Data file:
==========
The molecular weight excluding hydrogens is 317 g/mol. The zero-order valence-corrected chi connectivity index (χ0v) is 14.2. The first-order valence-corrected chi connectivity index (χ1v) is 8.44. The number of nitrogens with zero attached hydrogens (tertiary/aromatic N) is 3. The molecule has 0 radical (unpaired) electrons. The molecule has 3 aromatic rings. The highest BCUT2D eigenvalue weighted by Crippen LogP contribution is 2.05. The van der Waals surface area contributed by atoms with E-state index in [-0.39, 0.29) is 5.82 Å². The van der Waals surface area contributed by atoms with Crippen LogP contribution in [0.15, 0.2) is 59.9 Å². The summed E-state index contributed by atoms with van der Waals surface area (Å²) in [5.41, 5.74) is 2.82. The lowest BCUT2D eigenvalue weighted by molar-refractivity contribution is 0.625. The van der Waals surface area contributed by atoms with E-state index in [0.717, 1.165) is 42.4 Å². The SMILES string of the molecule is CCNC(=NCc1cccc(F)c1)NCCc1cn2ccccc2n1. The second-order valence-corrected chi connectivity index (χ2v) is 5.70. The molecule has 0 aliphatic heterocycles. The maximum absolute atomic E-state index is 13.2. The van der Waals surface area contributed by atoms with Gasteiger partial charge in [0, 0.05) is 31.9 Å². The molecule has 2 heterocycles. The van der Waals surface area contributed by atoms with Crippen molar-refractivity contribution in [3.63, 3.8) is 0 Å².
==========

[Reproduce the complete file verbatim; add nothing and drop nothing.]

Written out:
The molecular weight excluding hydrogens is 317 g/mol. The zero-order valence-corrected chi connectivity index (χ0v) is 14.2. The first-order valence-corrected chi connectivity index (χ1v) is 8.44. The number of nitrogens with zero attached hydrogens (tertiary/aromatic N) is 3. The molecule has 0 radical (unpaired) electrons. The molecule has 3 aromatic rings. The highest BCUT2D eigenvalue weighted by Crippen LogP contribution is 2.05. The van der Waals surface area contributed by atoms with E-state index in [-0.39, 0.29) is 5.82 Å². The van der Waals surface area contributed by atoms with Crippen LogP contribution in [0.15, 0.2) is 59.9 Å². The summed E-state index contributed by atoms with van der Waals surface area (Å²) in [5.41, 5.74) is 2.82. The lowest BCUT2D eigenvalue weighted by molar-refractivity contribution is 0.625. The van der Waals surface area contributed by atoms with E-state index in [0.717, 1.165) is 42.4 Å². The SMILES string of the molecule is CCNC(=NCc1cccc(F)c1)NCCc1cn2ccccc2n1. The second-order valence-corrected chi connectivity index (χ2v) is 5.70. The molecule has 0 aliphatic heterocycles. The maximum absolute atomic E-state index is 13.2. The van der Waals surface area contributed by atoms with Gasteiger partial charge in [0, 0.05) is 31.9 Å². The molecule has 2 heterocycles. The van der Waals surface area contributed by atoms with Crippen molar-refractivity contribution in [3.63, 3.8) is 0 Å².